Androgenic compounds are famous for their uses in banned drugs for sportsmen but very few people have knowledge to link these compounds for therapeutic purposes. Although androgen receptor modulators have restricted legitimate uses compared to anabolic steroids, many of these are undergoing clinical trials, these Selective androgen receptor modulators (SARMs) proved to be far more specific in their activities as well. The increases in knowledge about these modulators lead to the assessment in preclinical and clinical studies against different diseases [1]. The structural diversity has been increased dramatically due to more application of SARMs for various modifying levels of androgen [2]. The ability of SARMs as therapeutics is reported to enhance by anabolic dissociation and androgenic activities [3]. In elder age the muscle wasting is being cured by using SARMs [4] therefore their uses at a larger scale lead to the better drug design [5]. Receptors of androgen are altered in a pleiotropic way [6] in order to produce promising drugs against ageing, andropause, hypogonadism, muscle wasting, sarcopenia and osteoporosis [7]. Keeping in mind this potential, these SARMs are becoming famous as potent and novel therapeutics [8].

Ostarine androgen receptor inhibitor
is manufactured by Merck and company it is also known by name Ostarine mk-2866 or GTx-024 that is based on the GTX company, this company is generating this molecule for treatment of muscle wasting, NSCLC having osteoporosis as well. Almost 70% of NSCLC cases linked with devastating muscle wasting and currently there is not any approved drug available for it, a new hope for many patients is SARM Ostarine. One can purchase Ostarine from any of the Ostarine suppliers for use in research and laboratory. Ostarine price is about $350 for a 10mg vial. IC50 for this inhibitor is present in form of ED50 that is 0.44 mg per day. The structure of Ostarine contains three fluorine molecules having anabolic action, however the cycle of this compound should be managed under careful and proper medical supervision. This drug is soluble in DMSO.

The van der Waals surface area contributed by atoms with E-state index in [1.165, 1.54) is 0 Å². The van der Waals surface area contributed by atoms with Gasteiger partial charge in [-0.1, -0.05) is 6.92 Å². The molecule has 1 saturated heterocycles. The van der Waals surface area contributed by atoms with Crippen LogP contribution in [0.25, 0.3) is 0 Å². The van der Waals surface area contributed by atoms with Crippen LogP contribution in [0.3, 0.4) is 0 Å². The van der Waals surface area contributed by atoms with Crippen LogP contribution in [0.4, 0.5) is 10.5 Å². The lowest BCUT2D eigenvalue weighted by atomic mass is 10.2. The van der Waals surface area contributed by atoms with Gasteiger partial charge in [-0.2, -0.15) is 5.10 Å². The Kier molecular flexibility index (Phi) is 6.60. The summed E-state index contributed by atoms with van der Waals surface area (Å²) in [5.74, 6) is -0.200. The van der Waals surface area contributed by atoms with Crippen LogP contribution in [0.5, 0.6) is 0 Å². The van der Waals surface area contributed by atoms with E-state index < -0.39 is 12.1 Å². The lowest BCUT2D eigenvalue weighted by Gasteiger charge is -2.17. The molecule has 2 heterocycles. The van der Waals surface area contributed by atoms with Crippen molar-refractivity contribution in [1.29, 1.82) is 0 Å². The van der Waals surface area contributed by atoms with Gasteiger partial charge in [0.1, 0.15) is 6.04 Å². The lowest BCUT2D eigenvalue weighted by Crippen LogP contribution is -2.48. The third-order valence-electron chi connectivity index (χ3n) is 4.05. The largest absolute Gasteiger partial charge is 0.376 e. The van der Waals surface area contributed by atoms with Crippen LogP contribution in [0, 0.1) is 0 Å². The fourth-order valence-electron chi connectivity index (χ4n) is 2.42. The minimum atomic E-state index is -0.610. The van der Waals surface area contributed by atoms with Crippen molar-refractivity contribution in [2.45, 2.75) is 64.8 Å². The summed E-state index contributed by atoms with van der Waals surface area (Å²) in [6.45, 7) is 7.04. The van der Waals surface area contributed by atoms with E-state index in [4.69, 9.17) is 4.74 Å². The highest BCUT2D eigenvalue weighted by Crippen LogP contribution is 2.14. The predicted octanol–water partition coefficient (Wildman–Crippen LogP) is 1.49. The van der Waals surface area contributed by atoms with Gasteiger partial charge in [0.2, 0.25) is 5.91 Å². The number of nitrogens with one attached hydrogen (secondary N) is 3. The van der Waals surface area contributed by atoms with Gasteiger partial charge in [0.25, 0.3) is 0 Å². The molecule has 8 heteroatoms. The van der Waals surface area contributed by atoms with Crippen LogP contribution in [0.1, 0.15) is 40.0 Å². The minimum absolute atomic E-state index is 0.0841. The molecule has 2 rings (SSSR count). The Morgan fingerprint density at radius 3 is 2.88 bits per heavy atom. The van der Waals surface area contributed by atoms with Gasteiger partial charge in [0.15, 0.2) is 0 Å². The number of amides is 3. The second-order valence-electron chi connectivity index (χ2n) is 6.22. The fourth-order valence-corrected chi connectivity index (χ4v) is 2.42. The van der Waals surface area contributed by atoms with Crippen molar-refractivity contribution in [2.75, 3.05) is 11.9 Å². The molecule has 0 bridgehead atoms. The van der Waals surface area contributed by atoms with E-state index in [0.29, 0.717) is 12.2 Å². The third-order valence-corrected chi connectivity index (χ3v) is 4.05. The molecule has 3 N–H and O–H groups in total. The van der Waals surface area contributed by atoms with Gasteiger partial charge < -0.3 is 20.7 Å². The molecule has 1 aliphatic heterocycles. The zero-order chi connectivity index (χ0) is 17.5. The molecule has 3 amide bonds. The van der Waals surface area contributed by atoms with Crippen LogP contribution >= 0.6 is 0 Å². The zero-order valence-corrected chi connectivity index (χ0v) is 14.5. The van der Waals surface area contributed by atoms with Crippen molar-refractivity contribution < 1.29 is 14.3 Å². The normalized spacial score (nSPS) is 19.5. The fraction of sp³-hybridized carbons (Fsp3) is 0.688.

Ostarine is now considered as potential candidate for the treatment of Sarcopenia, this disease refers to the progressive loss of skeletal muscles which leads to the loss of strength and mobility [9]. For treatment in elder patients of frailty Ostarine is a hope [10], this drug was also made for the cachexia treatment [11] [12] as there are many other therapeutics are available for this disease [13].

During preclinical studies Ostarine has also been used as contraceptive alternative for males [14] and went through preclinical studies [15] however more thorough studies are needed to support its use for this function. More than 5 clinical trials have been carried out by the parent GTX, Inc. company, in about 600 subjects three studies were done for the assessment of its safe dose and efficacy. During clinical trial phase II-B its action was noted against colorectal, breast, NSCLC, chronic lymphocytic lymphoma and non-Hodgkin’s lymphoma, where significant increase in muscle mass was seen, although with few side effects. All of these reports were re-confirmed by a research group working in phase II of clinical trials [16].
Treatment with Ostarine was noted effective in Cachexia cancer [17] therefore it was applied in phase 1 and 2 to cachexia patients [18]. Not only these phases but it also worked efficiently in phase III trials against cachexia [19] due to these results various researchers recommended the use of Ostarine [20] and all these findings forcing its candidature to be approved. Like other previous phases Ostarine also showed remarkable results for NSCLC patient’s treatment [19].